Run with the Wind
Episode 23

by Lauren Orsini,

How would you rate episode 23 of
Run with the Wind ?

Will somebody please license the Run With The Wind novel? The anime may be over, but I still find myself wanting more. This finale had a little of everything: high tension, emotional catharsis, and a time skip with a reunion. At the same time that it covered the most successful highlights of the boys' Ekiden experience, it skimmed over the lasting repercussions of the brutal race, which has left Haiji unable to run competitively ever again. Run With The Wind gave its beautifully-developed characters the happy ending they deserve, but it didn't quite tell the whole story of what came next.

Like the first few episodes of the show, this finale compares and contrasts Run With The Wind's two primary protagonists, Haiji and Kakeru. Both of them share the arc of a young person overcoming adversity, but in very different ways. Haiji is a natural leader, building a team to support him and his injury through one final spurt. Kakeru is the more brooding type, whose superhuman abilities are indirectly responsible for his angst-filled backstory. When Haiji runs during this episode, he's accompanied by an increasingly devastating creak, his injured knee viscerally compared to a faulty hinge. When Kakeru runs, the accompanying soundtrack is as dynamic as the glowing white path he seems to follow at an effortless yet breakneck pace. It makes sense for the final episode to focus on these two, the polar opposites that have always framed the series.

Though their Ekiden experiences couldn't be more different, Kakeru and Haiji's relationships to running are inextricably linked. Haiji has seen Kakeru as the personification of running since their first meeting. “That night when you passed before my eyes, I had a thought. 'That's my dream right there. It's taken shape, and it's running.'” Kakeru, who said last episode that he was in love with running, has a more literal take: “You asked me once what running is—the answer is you.” This suggests an intense, almost romantic connection between the two, so I wasn't surprised to learn that Run With The Wind novel author Shion Miura has written numerous scholarly articles about BL. Run With The Wind is not a BL series, but this ending feels like it's open to audience interpretation. It certainly wouldn't be the first sports anime to attempt to skirt this line. Either way, the powerful emotions at play in this exchange reinforce that Run With The Wind has never been about running competitively as an individual, but about a journey through which teammates make each other stronger—in ways that not even Haiji and Kakeru seemed to realize until the climax. Only at the end of the Ekiden do they acknowledge that they couldn't have done it without each other. The momentous music, Haiji's painful breaking point, and the tears pricking Kakeru's eyes all cement their finish line reunion as the true ending to this emotional rollercoaster of a series.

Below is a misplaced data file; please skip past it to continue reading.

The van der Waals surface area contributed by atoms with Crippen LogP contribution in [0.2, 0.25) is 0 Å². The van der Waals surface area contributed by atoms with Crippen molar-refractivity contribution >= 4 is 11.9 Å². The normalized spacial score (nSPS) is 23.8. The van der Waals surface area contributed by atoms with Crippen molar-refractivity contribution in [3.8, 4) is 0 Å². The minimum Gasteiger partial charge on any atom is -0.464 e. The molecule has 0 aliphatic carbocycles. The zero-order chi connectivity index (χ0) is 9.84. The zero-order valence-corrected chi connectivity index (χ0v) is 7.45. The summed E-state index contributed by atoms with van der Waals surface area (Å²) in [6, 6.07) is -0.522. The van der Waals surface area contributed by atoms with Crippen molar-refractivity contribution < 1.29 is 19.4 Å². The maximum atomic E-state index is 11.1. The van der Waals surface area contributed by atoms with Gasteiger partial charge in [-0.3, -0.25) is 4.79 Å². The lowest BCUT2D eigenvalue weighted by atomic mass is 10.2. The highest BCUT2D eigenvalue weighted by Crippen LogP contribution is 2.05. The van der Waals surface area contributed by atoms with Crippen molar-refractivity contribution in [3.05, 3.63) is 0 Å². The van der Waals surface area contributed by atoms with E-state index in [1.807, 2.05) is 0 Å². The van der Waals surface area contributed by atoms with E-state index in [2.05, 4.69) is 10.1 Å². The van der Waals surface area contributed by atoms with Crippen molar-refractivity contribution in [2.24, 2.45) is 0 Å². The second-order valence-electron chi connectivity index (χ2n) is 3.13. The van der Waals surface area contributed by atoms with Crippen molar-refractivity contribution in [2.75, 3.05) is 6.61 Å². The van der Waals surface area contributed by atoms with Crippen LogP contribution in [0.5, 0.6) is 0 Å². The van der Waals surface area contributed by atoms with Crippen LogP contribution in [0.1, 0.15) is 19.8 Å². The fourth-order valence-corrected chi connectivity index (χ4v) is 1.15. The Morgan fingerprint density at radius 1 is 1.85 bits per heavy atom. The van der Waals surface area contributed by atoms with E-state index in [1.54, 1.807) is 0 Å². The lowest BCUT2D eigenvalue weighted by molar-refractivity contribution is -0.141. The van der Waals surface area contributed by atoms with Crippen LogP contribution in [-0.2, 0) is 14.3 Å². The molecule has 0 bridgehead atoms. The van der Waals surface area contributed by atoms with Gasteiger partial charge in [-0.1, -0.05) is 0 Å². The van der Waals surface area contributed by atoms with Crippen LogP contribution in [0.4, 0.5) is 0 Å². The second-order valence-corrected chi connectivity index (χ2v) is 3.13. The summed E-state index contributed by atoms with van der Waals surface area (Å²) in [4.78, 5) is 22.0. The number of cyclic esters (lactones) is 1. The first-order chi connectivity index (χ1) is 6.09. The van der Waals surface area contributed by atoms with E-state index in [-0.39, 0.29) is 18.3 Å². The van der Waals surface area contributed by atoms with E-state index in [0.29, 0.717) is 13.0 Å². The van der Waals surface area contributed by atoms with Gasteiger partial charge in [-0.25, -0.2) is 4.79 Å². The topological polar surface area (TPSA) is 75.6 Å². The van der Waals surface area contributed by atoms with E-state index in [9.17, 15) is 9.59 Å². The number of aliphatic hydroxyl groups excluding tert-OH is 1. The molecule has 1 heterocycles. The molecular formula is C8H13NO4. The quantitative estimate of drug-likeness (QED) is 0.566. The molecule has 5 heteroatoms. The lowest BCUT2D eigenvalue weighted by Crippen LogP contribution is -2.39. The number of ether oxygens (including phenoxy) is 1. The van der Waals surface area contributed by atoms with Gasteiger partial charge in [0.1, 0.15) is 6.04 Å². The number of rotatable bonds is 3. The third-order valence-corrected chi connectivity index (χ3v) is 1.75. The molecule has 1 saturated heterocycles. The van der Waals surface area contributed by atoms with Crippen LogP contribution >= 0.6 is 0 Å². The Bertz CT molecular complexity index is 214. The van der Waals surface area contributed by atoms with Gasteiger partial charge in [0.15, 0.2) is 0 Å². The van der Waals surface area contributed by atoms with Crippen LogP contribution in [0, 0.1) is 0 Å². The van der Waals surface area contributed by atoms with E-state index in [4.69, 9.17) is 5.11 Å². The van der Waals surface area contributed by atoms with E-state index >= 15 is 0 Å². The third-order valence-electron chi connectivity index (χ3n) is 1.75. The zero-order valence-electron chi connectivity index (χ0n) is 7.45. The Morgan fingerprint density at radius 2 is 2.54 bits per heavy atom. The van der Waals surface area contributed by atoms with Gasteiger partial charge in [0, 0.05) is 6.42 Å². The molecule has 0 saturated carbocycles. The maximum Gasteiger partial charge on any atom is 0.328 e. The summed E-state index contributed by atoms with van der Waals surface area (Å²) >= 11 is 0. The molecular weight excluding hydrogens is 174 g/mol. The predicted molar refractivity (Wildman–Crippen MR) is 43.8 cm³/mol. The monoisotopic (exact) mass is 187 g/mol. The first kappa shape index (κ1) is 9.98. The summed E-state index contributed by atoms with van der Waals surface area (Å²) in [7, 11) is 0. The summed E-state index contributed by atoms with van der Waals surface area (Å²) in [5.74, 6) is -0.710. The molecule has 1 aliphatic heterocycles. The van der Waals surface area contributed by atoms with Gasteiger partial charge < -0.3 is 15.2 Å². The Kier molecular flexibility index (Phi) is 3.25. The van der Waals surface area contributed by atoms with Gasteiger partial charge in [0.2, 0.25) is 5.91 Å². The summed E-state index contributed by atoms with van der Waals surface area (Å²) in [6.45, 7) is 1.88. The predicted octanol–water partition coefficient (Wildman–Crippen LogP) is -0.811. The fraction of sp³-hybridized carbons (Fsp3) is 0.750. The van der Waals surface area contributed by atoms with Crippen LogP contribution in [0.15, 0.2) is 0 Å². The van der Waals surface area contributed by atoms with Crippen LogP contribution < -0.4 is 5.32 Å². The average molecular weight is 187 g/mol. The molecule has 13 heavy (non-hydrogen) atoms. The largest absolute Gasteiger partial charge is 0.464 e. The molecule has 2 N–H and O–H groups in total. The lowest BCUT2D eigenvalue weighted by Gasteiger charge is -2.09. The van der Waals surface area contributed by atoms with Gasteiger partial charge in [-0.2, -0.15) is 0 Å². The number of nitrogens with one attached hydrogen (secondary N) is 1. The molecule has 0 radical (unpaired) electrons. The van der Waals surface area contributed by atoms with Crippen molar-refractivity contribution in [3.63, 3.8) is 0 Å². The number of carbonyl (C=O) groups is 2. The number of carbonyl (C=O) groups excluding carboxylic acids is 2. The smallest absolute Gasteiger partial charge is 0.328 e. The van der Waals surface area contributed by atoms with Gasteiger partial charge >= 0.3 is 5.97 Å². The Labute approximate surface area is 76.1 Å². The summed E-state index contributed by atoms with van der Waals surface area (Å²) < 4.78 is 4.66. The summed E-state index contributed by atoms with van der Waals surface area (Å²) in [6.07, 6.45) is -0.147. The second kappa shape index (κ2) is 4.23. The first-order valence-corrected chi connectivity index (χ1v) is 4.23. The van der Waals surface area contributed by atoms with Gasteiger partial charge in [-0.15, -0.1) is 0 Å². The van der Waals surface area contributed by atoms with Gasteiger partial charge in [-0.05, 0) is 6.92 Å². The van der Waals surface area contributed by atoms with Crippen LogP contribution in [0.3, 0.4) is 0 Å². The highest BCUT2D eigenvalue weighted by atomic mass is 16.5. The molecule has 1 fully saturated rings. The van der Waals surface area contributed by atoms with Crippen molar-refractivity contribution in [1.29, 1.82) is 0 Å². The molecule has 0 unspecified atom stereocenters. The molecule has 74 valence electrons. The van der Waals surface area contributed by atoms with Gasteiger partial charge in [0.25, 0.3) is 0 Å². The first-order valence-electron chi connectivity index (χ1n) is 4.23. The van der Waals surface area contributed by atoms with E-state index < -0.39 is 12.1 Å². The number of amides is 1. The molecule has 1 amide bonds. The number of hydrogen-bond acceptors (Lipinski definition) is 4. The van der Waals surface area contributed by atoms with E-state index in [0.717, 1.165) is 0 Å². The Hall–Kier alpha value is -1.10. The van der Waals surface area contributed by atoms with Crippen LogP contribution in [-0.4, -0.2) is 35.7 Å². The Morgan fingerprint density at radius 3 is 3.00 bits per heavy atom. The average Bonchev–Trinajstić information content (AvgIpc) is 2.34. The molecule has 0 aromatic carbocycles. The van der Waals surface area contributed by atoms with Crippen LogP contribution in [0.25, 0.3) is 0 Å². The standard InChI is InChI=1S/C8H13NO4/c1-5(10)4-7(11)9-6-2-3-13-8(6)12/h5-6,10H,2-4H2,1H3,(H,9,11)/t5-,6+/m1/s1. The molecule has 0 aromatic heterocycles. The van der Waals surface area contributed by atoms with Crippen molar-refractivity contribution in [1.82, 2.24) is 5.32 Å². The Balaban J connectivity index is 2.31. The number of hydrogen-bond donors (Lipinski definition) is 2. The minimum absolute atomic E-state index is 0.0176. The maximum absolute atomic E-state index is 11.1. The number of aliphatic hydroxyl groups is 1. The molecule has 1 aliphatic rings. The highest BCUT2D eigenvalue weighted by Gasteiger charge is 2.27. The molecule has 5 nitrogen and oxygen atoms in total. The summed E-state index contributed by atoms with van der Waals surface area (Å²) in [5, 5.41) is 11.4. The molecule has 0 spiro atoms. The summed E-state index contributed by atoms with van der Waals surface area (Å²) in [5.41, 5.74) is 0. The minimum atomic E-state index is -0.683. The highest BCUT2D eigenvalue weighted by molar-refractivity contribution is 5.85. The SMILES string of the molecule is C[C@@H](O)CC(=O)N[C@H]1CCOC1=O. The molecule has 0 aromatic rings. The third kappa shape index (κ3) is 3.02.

Run With The Wind doesn't leave its supporting cast behind, but the epilogue is shown in broad strokes. Nira has puppies. Musa grows a goatee. Hana's crush on one of the twins (or maybe somebody else?) turns out not to matter at all—she's so woefully underutilized that even her role as a love interest isn't important. None of the graduating team members seem to still be running. Haiji now coaches and walks with a limp—he isn't the first athlete to suffer the Ekiden's punishment permanently, and he won't be the last. We don't really know how he feels about the end of his career coming in his early 20's, because the epilogue glosses over the downsides in exchange for a hopeful view of the future, shown clearly through the sheer number of new recruits to the Kansei team. The series ends on a high note, but I wonder what they're leaving out from the novel in this last-spurt rush. This is obviously a sanitized version of the ending I was expecting, but it's not like these good boys don't deserve it.

Rating: B+

Run with the Wind is currently streaming on Crunchyroll.

Lauren writes about geek careers at Otaku Journalist.

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